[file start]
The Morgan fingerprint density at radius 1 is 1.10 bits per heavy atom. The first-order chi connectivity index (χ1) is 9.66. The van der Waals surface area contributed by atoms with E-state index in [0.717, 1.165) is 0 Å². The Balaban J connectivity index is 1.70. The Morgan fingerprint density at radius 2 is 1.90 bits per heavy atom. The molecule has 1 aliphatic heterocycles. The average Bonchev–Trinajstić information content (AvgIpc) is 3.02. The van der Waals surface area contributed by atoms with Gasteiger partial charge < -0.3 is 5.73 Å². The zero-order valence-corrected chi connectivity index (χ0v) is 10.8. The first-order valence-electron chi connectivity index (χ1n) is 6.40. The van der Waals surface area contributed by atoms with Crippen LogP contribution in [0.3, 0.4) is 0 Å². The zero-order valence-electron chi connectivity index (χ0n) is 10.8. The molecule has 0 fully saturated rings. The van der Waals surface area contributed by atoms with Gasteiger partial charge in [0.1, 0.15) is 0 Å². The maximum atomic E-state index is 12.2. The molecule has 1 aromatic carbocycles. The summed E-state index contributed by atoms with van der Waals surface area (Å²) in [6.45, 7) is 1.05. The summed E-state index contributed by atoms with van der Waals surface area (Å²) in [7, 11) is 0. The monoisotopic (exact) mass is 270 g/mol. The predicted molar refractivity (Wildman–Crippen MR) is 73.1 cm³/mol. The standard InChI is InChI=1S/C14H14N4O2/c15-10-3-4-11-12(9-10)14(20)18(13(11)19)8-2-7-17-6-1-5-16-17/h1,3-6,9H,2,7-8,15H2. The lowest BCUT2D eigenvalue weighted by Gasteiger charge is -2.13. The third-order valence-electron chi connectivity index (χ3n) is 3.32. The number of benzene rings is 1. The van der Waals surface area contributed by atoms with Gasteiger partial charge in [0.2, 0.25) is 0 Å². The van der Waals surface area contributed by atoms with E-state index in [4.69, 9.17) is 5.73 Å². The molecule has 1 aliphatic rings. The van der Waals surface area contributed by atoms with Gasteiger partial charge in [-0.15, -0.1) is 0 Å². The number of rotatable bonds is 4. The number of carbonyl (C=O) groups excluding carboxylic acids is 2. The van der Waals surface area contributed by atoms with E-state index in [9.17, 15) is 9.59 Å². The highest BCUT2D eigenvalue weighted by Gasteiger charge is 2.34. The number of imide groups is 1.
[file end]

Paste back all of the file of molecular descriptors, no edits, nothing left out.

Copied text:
The Morgan fingerprint density at radius 1 is 1.10 bits per heavy atom. The first-order chi connectivity index (χ1) is 9.66. The van der Waals surface area contributed by atoms with E-state index in [0.717, 1.165) is 0 Å². The Balaban J connectivity index is 1.70. The Morgan fingerprint density at radius 2 is 1.90 bits per heavy atom. The molecule has 1 aliphatic heterocycles. The average Bonchev–Trinajstić information content (AvgIpc) is 3.02. The van der Waals surface area contributed by atoms with Gasteiger partial charge < -0.3 is 5.73 Å². The zero-order valence-corrected chi connectivity index (χ0v) is 10.8. The first-order valence-electron chi connectivity index (χ1n) is 6.40. The van der Waals surface area contributed by atoms with Crippen LogP contribution in [0.3, 0.4) is 0 Å². The zero-order valence-electron chi connectivity index (χ0n) is 10.8. The molecule has 0 fully saturated rings. The van der Waals surface area contributed by atoms with Gasteiger partial charge in [0.1, 0.15) is 0 Å². The maximum atomic E-state index is 12.2. The molecule has 1 aromatic carbocycles. The summed E-state index contributed by atoms with van der Waals surface area (Å²) in [6.45, 7) is 1.05. The summed E-state index contributed by atoms with van der Waals surface area (Å²) in [7, 11) is 0. The monoisotopic (exact) mass is 270 g/mol. The predicted molar refractivity (Wildman–Crippen MR) is 73.1 cm³/mol. The standard InChI is InChI=1S/C14H14N4O2/c15-10-3-4-11-12(9-10)14(20)18(13(11)19)8-2-7-17-6-1-5-16-17/h1,3-6,9H,2,7-8,15H2. The lowest BCUT2D eigenvalue weighted by Gasteiger charge is -2.13. The third-order valence-electron chi connectivity index (χ3n) is 3.32. The number of benzene rings is 1. The van der Waals surface area contributed by atoms with Gasteiger partial charge in [0.2, 0.25) is 0 Å². The van der Waals surface area contributed by atoms with E-state index in [4.69, 9.17) is 5.73 Å². The molecule has 1 aliphatic rings. The van der Waals surface area contributed by atoms with Gasteiger partial charge in [-0.15, -0.1) is 0 Å². The number of rotatable bonds is 4. The number of carbonyl (C=O) groups excluding carboxylic acids is 2. The van der Waals surface area contributed by atoms with E-state index in [9.17, 15) is 9.59 Å². The highest BCUT2D eigenvalue weighted by Gasteiger charge is 2.34. The number of imide groups is 1.